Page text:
# Simple way for solving generic work and time problems

I was looking for a general way of formulating solutions for work and time problems.

For example,

30 soldiers can dig 10 trenches of size 8*3*3 ft in half a day working 8 hours per day. How many hours will 20 soldiers take to dig 18 trenches of size 6*2*2 ft working 10 hours per day?

Now i know that Work = Efficiency * Time, but i get confused sometimes in selecting which factor in the given problem will contribute directly to the work i.e. increase it and which factors will result in the work being done faster.

I've seen the method in which one uses a table to write all the parameters given in the problem e.g. making columns titled work, number of soldiers, volume of trench, number of days required, number of hours per day, efficiency, wages etc and uses the direct and inverse proportionality to write the equation for solving a given unknown. However i face the same problem i.e. finding out which factors are directly related and which are in an inverse relation.

Is there a simple way of solving these general problems?

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$30$ soldiers can dig $10$ trenches of size $8\cdot 3\cdot 3$ cube fit in $4$ hours.

$1$ soldier can dig $10$ trenches of size $8\cdot 3\cdot 3$ cube fit in $4\cdot 30$ hours.

$1$ soldier can dig $1$ trench of size $8\cdot 3\cdot 3$ cube fit in $\frac{4\cdot 30}{10}$ hours.

$1$ soldier can dig $1$ trench of size $1\cdot 1\cdot 1$ cube fit in $\frac{4\cdot 30}{10\cdot 8\cdot 3\cdot 3}$ hours.

$20$ soldiers can dig $18$ trenches of size $6\cdot 2\cdot 2$ cube fit in $$\frac{4\cdot 30\cdot 18\cdot 6\cdot 2\cdot 2}{10\cdot 8\cdot 3\cdot 3\cdot 20}=\frac{36}{10}=3.6$$ hours which is clearly $<10$ hours.

The number of trenches and the size of trenches are directly proportional to the time, but the number of soldiers is inversely roportional to the time, the more the number of soldiers, the lesser is the time.

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@BrianM.Scott, thanks for your observation. – lab bhattacharjee Oct 10 '12 at 5:00

Identify the basic assumptions. In this problem it’s clear that soldiers are considered interchangeable: they all work at the same rate. (Recall that in some problems we have different workers working at different rates and have to keep track of the work rate of each worker. And it’s the work rates that are important, because they’re additive: if $A$ and $B$ have work rates of $r$ and $s$ amount of work per unit of time, then $A$ and $B$ working together have a combined work rate of $r+s$.) It’s also clear the amount of work is being measured in cubic feet dug, and that cubic feet are to be considered interchangeable: they’re all equally hard to dig. Finally, the basic unit of time here is the hour, since we’re dealing with working days of two different lengths in hours.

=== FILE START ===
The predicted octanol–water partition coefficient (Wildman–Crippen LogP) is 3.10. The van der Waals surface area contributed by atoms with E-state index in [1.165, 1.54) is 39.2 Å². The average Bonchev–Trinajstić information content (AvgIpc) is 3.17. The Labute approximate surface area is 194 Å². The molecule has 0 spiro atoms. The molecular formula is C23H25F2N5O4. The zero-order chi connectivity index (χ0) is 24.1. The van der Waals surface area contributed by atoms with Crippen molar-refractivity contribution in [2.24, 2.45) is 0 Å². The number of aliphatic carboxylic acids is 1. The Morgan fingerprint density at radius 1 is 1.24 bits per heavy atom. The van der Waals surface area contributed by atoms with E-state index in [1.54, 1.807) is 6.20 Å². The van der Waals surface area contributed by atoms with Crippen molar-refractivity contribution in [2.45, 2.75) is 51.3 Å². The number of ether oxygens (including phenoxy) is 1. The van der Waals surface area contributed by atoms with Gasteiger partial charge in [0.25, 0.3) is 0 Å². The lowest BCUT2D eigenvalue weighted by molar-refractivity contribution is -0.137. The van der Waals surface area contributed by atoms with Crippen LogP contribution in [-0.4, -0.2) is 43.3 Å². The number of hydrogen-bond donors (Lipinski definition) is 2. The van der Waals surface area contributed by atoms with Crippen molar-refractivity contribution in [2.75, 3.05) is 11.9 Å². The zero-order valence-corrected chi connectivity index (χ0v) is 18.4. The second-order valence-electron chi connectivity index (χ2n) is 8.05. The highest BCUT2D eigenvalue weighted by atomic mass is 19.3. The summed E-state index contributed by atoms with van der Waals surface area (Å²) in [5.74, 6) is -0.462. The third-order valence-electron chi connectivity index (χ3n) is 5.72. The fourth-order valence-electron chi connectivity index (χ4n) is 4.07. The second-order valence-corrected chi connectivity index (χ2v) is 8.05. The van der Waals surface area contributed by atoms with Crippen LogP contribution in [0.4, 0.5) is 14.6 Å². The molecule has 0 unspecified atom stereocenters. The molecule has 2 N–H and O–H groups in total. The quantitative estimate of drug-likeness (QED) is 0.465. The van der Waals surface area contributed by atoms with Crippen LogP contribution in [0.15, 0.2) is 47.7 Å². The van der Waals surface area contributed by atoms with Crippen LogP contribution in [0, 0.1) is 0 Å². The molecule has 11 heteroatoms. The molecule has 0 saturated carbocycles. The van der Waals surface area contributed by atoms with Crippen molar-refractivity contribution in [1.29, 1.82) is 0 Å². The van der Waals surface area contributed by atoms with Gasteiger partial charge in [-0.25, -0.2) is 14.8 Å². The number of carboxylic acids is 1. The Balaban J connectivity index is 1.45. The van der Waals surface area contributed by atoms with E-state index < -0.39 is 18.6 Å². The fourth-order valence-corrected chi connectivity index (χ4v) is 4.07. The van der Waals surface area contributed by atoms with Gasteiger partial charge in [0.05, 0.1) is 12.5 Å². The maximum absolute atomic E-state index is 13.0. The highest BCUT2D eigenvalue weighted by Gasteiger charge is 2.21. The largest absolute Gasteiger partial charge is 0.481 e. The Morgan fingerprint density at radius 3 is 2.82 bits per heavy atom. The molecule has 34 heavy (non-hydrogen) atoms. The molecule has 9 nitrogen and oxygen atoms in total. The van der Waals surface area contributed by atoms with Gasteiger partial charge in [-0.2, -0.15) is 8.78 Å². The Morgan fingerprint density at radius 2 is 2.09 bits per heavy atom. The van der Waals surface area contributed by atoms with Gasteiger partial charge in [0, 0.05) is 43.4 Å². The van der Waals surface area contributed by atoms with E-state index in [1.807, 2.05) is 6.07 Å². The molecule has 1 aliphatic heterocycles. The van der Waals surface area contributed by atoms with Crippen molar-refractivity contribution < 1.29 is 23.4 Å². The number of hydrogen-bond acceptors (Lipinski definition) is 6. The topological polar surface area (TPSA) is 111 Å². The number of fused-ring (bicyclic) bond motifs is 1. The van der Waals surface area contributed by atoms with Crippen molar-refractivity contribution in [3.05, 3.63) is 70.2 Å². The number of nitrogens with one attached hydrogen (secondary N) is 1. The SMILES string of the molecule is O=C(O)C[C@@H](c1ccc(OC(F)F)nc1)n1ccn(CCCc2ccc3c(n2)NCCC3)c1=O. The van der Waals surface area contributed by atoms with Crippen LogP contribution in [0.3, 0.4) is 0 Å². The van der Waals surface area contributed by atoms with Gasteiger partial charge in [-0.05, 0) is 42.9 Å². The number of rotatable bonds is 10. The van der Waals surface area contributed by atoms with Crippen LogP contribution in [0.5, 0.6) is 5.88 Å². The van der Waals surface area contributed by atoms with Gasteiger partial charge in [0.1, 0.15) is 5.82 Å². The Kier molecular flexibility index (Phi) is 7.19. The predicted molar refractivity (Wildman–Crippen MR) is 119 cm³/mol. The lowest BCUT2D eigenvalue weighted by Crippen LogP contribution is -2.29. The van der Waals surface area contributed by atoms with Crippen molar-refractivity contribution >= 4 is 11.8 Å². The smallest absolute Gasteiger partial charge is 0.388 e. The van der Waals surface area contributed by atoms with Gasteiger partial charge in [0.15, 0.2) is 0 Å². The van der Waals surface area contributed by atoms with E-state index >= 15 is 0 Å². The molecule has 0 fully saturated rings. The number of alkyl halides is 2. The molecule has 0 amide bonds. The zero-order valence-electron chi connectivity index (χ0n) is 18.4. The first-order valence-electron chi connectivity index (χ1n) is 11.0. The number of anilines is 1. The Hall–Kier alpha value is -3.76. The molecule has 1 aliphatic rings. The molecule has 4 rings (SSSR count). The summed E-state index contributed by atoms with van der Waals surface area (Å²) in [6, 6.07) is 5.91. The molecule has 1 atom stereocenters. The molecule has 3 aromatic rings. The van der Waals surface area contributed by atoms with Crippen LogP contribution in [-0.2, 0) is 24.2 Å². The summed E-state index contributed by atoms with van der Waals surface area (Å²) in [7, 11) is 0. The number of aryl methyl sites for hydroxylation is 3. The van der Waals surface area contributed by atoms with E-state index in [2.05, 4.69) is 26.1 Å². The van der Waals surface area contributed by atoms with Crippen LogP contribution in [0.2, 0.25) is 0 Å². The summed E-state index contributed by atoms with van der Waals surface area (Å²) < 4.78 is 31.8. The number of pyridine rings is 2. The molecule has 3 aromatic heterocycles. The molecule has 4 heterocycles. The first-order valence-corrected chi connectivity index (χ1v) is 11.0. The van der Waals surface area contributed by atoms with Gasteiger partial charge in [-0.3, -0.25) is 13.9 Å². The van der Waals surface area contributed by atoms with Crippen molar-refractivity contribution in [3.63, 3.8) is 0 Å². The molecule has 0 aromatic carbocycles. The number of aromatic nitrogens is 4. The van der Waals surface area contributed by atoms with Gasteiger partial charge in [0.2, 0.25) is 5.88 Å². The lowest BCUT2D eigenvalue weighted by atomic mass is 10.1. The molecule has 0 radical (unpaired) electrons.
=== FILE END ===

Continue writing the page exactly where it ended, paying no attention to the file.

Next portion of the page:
Now convert the initial data to basic units. We have $30$ soldiers doing the work. They dig $10$ trenches of $8\cdot3\cdot3$ cubic feet each, for a total of $720$ cubic feet of earth dug, and they do it in half of an $8$-hour day, or $4$ hours.

At this point we can calculate their combined work rate: $720$ cubic feet in $4$ hours is $\frac{720}4=180$ cubic feet per hour. But that’s the combined work rate of $30$ interchangeable soldiers, so each soldier is digging only $\frac1{30}$-th of that, or $\frac{180}{30}=6$ cubic feet per hour.

Now let’s take a look at the question (which we should have had in the backs of our minds all along as a guide to what’s relevant and what’s likely to be useful). We have $20$ soldiers available. We want to dig $18$ trenches, each $6\cdot2\cdot2$ cubic feet in size, so we want to move $18\cdot6\cdot2\cdot2=432$ cubic feet of earth. Finally, we want to know how long this will take. We know that one soldier digs $6$ cubic feet per hour, so $20$ soldiers dig $20\cdot6=120$ cubic feet per hour. It will therefore take them $\frac{432}{120}=3.6$ hours, considerably less than one $10$-hour working day.

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Thanks for the explanation. – Karan Oct 10 '12 at 14:59